Yet, when the civil judge in Varanasi mischievously issued a direction to conduct a rank amateurish survey on a fresh petition filed by five Hindu women, an action whose intentions were obvious, the Supreme Court chose not to act towards preventing the eventual violation of the Act about which it had spoken so appreciatively thirty months ago.

One wonders whether the Varanasi civil judge’s court is a “repeat offence”. The question arises because the Allahabad High Court on 9 September 2021 stayed the proceedings in the Gyanvapi Mosque-Kashi Vishwanath Temple land dispute case, and this judicial stay included the order by the lower court of conducting a ‘survey’ of the mosque premises by the Archaeological Survey of India (ASI).

The High Court verdict was necessitated when an order of the same civil court, albeit a different judge, Ashutosh Tewari, on 8 April 2021, called for a “comprehensive archaeological physical survey” of the area, in a suit that was filed in 1991 on behalf of the deity.

Although Justice Prakash Padia of the Allahabad High Court stated that Tewari’s order was “prima facie bad in law”, Diwakar, in his questionable decision, ordered a survey by a person who was not trained for the task – he was an advocate. And when this was objected to by the Anjuman Intezamia Masajid Management Committee, which manages Gyanvapi Masjid, the court added the names of two others, who, however, were not any more qualified.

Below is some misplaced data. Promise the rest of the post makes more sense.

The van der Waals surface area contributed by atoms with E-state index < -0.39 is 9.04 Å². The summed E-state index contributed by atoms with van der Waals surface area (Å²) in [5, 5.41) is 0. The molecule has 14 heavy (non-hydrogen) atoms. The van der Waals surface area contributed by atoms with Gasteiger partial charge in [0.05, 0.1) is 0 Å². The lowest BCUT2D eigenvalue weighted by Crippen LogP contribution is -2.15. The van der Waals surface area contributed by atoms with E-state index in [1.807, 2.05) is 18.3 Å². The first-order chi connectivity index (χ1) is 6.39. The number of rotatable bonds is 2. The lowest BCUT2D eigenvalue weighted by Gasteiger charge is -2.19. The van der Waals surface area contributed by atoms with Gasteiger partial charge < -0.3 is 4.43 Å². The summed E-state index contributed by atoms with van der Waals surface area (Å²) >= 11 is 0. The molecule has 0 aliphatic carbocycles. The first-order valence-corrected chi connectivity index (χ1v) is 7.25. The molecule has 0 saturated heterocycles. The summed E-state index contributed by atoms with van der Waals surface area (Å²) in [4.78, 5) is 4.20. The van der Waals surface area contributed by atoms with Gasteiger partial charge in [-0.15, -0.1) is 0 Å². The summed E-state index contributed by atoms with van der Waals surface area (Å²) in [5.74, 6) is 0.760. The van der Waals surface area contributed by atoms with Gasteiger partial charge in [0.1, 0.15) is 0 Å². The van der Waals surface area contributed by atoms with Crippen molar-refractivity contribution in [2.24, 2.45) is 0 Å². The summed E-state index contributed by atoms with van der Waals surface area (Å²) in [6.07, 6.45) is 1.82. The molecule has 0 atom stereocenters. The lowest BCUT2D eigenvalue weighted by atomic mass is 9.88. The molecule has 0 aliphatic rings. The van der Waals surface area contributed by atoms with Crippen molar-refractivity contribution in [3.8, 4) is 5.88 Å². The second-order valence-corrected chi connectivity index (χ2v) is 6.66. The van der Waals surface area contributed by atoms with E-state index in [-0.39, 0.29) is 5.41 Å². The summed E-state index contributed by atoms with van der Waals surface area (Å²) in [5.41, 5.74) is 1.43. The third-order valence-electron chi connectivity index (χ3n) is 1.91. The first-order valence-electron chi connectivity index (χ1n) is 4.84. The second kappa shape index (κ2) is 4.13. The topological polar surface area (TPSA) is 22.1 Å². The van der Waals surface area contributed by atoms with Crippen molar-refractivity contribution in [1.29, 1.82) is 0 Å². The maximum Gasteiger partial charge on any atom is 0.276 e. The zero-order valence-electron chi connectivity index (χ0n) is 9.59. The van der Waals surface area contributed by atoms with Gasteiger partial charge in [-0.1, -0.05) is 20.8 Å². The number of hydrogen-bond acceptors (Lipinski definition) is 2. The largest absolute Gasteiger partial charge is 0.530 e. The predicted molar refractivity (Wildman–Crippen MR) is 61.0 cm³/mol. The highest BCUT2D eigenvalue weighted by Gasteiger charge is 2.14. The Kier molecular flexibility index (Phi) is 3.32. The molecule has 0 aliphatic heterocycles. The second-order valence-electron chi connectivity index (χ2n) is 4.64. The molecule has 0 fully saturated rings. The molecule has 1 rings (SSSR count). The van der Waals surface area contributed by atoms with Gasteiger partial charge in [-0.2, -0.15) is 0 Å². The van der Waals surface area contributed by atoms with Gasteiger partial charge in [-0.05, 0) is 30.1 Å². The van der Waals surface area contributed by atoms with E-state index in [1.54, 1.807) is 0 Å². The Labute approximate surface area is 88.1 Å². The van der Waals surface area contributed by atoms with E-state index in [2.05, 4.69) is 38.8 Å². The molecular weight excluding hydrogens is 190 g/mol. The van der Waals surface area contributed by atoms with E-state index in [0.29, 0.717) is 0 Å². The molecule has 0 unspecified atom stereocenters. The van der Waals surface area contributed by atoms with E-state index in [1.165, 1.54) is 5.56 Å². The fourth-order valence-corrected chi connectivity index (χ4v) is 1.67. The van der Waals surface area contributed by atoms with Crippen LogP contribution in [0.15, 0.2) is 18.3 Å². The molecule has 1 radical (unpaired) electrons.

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Would Muslims' Right to Offer Prayers Be Hampered?

Ajay Kumar Mishra was eventually removed from his post by the civil judge because was allegedly the source of the leak of the video of a small structure within the mosque, which is now claimed to be a ‘shiv ling’. But his removal does not undo the damage or diminish his role in enabling the violation of the Act.

Tewari and Diwakar wilfully displayed ignorance about the Act, which specified that after it came into effect, all cases seeking conversion of a place of worship to the status prior to 15 August 1947 “shall abate”.

The law also states that “no suit, appeal or other proceeding” of similar nature shall “lie on or after such commencement in any court, tribunal or other authority”. But two civil judges, over a period of barely a year, ignored the Act.

Even the Chief Justice of India, Justice NV Ramana, turned down a plea from the Anjuman Committee to order status quo on the survey. His Bench consisted of two other judges of the top court, and yet, the collective judicial wisdom still had ”no idea about this case”.

The counsel for the Muslim party pointed to the urgency and the need for the top court to intervene immediately, but to no avail. Even Justices Chandrachud and PS Narasimha (coincidentally, he represented Hindu parties in the Ayodhya case in Supreme Court) gave no direction to reverse the violation of the law.

On the contrary, the two asked the Varanasi District Magistrate to ‘secure’ the area where the ‘shiv ling’ was found without impeding the right of Muslims to enter the premises and worship. They did not scrutinise whether this order would alter irreversibly the character of the Gyanvapi Mosque and thereby violate the 1991 law.

The Supreme Court also did not examine the effect of the move on Muslim devotees or the question of whether namaz would be hampered to some extent due to the denial of access to the wazukhana.